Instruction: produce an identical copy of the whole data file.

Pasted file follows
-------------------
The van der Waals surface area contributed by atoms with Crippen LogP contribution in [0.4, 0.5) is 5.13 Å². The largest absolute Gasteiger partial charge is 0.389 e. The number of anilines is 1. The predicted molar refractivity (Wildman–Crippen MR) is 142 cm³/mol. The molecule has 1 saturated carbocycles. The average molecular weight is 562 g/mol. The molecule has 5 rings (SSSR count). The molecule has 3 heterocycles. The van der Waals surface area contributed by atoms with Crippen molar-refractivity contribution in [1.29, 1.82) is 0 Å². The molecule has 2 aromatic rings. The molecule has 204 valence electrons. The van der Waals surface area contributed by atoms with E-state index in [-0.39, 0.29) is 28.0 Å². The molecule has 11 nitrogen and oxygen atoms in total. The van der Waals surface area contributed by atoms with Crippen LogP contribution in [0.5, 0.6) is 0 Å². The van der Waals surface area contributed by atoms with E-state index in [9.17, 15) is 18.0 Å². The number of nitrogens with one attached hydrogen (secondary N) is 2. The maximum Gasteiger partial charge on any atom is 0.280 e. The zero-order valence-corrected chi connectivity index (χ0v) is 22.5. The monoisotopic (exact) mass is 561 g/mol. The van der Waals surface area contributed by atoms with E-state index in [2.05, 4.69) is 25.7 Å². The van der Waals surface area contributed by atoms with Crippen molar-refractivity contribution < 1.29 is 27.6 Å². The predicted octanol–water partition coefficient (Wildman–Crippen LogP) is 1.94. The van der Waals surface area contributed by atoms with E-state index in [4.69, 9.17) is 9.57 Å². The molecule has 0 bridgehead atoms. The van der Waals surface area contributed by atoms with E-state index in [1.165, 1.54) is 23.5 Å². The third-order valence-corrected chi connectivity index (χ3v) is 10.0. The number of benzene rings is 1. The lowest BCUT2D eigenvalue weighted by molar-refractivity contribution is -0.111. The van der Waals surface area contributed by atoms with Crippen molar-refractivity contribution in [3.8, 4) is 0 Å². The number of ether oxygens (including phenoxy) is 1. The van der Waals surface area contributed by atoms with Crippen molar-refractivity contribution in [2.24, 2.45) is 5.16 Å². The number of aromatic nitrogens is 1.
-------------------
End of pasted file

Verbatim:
The van der Waals surface area contributed by atoms with Crippen LogP contribution in [0.4, 0.5) is 5.13 Å². The largest absolute Gasteiger partial charge is 0.389 e. The number of anilines is 1. The predicted molar refractivity (Wildman–Crippen MR) is 142 cm³/mol. The molecule has 1 saturated carbocycles. The average molecular weight is 562 g/mol. The molecule has 5 rings (SSSR count). The molecule has 3 heterocycles. The van der Waals surface area contributed by atoms with Crippen molar-refractivity contribution in [1.29, 1.82) is 0 Å². The molecule has 2 aromatic rings. The molecule has 204 valence electrons. The van der Waals surface area contributed by atoms with E-state index in [-0.39, 0.29) is 28.0 Å². The molecule has 11 nitrogen and oxygen atoms in total. The van der Waals surface area contributed by atoms with Crippen LogP contribution in [0.5, 0.6) is 0 Å². The van der Waals surface area contributed by atoms with E-state index in [9.17, 15) is 18.0 Å². The number of nitrogens with one attached hydrogen (secondary N) is 2. The maximum Gasteiger partial charge on any atom is 0.280 e. The zero-order valence-corrected chi connectivity index (χ0v) is 22.5. The monoisotopic (exact) mass is 561 g/mol. The van der Waals surface area contributed by atoms with E-state index in [2.05, 4.69) is 25.7 Å². The van der Waals surface area contributed by atoms with Crippen molar-refractivity contribution < 1.29 is 27.6 Å². The predicted octanol–water partition coefficient (Wildman–Crippen LogP) is 1.94. The van der Waals surface area contributed by atoms with E-state index in [4.69, 9.17) is 9.57 Å². The molecule has 0 bridgehead atoms. The van der Waals surface area contributed by atoms with E-state index in [1.165, 1.54) is 23.5 Å². The third-order valence-corrected chi connectivity index (χ3v) is 10.0. The number of benzene rings is 1. The lowest BCUT2D eigenvalue weighted by molar-refractivity contribution is -0.111. The van der Waals surface area contributed by atoms with Crippen molar-refractivity contribution in [3.8, 4) is 0 Å². The number of ether oxygens (including phenoxy) is 1. The van der Waals surface area contributed by atoms with Crippen molar-refractivity contribution in [2.24, 2.45) is 5.16 Å². The number of aromatic nitrogens is 1.